### Physical Quantity:

A physical quantity is a quantity that can be measured i.e. a physical quantity is properly defined, has proper units, and its value can be measured by an instrument.

Physical quantities are classified as fundamental and derived quantities.

### Fundamental Quantities :

Fundamental quantities are those that are defined directly by the process of measurement only. They are not defined in terms of other quantities; their units are not defined in terms of other units. In mechanics we treat length, mass and time as basic or fundamental quantities.

**Derived quantities** : The quantities, which can be expressed in terms of the fundamental quantities are called derived quantities. For example volume, velocity, Pressure etc.

**Derived Units :**

The units of all other physical quantities, which can be obtained from fundamental units, are called derived unit.

**Different **System of Units:

**(a) FPS system:** The fps. system is the system of unit. In this system foot is the unit of length, pound is unit of mass and second is the unit of time.

**(b) C.G.S. system:** It is the Gaussian system in which centimeter, gram and second are taken as three basic unit for length, mass and time respectively.

**(c) M.K.S. system:** In it metre, kilogram and second are taken as the fundamental units of length, mass and time respectively.

**The drawback of f.p.s system**

Inconvenient multiples and submultiples involved in it for conversion. ex-(1 feet = 12 inch)

**The drawback of c.g.s system**

Many of the derived units on this system are inconveniently small.

**Advantages of m.k.s. system**

some of the derived units are of convenient size.

In this system ,electrical units are of practical use.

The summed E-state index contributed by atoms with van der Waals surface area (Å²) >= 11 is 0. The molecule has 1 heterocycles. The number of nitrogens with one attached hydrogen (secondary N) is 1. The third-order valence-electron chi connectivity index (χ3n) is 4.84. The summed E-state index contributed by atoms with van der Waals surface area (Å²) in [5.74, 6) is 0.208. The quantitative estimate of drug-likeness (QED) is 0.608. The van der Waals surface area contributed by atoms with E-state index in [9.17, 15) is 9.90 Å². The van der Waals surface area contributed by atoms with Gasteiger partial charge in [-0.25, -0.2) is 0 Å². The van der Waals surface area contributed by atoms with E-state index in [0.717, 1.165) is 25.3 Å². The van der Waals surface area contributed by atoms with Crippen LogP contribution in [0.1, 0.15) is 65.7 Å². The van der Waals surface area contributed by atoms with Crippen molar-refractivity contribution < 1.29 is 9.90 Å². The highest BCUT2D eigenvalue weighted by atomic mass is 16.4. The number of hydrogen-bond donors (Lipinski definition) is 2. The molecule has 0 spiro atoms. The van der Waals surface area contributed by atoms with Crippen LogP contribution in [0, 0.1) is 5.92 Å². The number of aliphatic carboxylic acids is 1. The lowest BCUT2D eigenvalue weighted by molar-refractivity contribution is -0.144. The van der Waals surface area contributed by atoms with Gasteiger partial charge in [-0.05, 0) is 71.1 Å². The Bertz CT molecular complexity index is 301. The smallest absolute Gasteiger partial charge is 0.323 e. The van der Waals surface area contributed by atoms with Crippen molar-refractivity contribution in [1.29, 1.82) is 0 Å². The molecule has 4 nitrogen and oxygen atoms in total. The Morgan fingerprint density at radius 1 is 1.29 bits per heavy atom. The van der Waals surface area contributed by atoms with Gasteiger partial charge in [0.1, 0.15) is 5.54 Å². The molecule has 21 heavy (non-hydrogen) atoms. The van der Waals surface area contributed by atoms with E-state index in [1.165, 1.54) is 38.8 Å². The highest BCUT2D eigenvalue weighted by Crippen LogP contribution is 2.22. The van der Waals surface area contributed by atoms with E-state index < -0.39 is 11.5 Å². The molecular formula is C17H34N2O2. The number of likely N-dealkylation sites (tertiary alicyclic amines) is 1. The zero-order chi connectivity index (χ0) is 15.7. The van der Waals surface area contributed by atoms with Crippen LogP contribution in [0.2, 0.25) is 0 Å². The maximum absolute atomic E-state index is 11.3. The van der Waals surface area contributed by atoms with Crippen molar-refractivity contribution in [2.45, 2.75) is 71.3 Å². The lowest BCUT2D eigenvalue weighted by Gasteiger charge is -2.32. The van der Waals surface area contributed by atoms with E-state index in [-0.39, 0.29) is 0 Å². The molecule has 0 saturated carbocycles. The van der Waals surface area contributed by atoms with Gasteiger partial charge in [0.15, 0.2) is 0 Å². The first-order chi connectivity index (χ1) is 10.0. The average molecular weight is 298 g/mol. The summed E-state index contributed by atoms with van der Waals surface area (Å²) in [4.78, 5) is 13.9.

**Note :**

When m.k.s. system is extended to electricity, then

(i) If current is taken as fundamental quantity and ampere (A) as its unit, it is called MKSA system.

(ii) If charge (Q) is taken as fundamental quantity and coulomb as its unit, it is called MKSQ system.

**International system of Units (SI)**

(i) Also known as rationalized m.k.s. system.

(ii) SI system can be used to any branch of physics while m.k.s is used only in mechanics.

(iii) It has seven fundamental and two basic supplementary

Illustration : Find the unit of speed.

Solution : $ \displaystyle Speed = \frac{distance}{time} = m s^{-1}$

__Definitions of Base Units:__

Meter:

Since 1983, the standard metre is defined as the length of the path travelled by light in vacuum in (1/299,792,458) th part of a second.

Kilogram:

Nowadays the standard kilogram is the mass of a cylinder made of platinum-iridium alloy and stored in a special vaule in the International Bureau of Weights and Measures at Sevres in France.

Second:

At present second is defined on the basis of an atomic clock, which uses the energy difference between the two lowest energy states of the cesium atom. When bombarded by microwaves of precisely the proper frequency, cesium atoms undergo a transition from one of these states to other. One second is defined as the time required for 9,192,631,770 cycles of this radiation

In physics SI system is based on seven fundamental and two derived units.

Basic Physical Quantities: | Fundamental Unit: |

Mass | kilogram |

Length | meter |

Time | second |

Temperature | kelvin |

Electric current | ampere |

Luminous intensity | candela |

Quantity of matter | mole |

Supplementary Physical Quantities | Unit |

Plane angle | radian |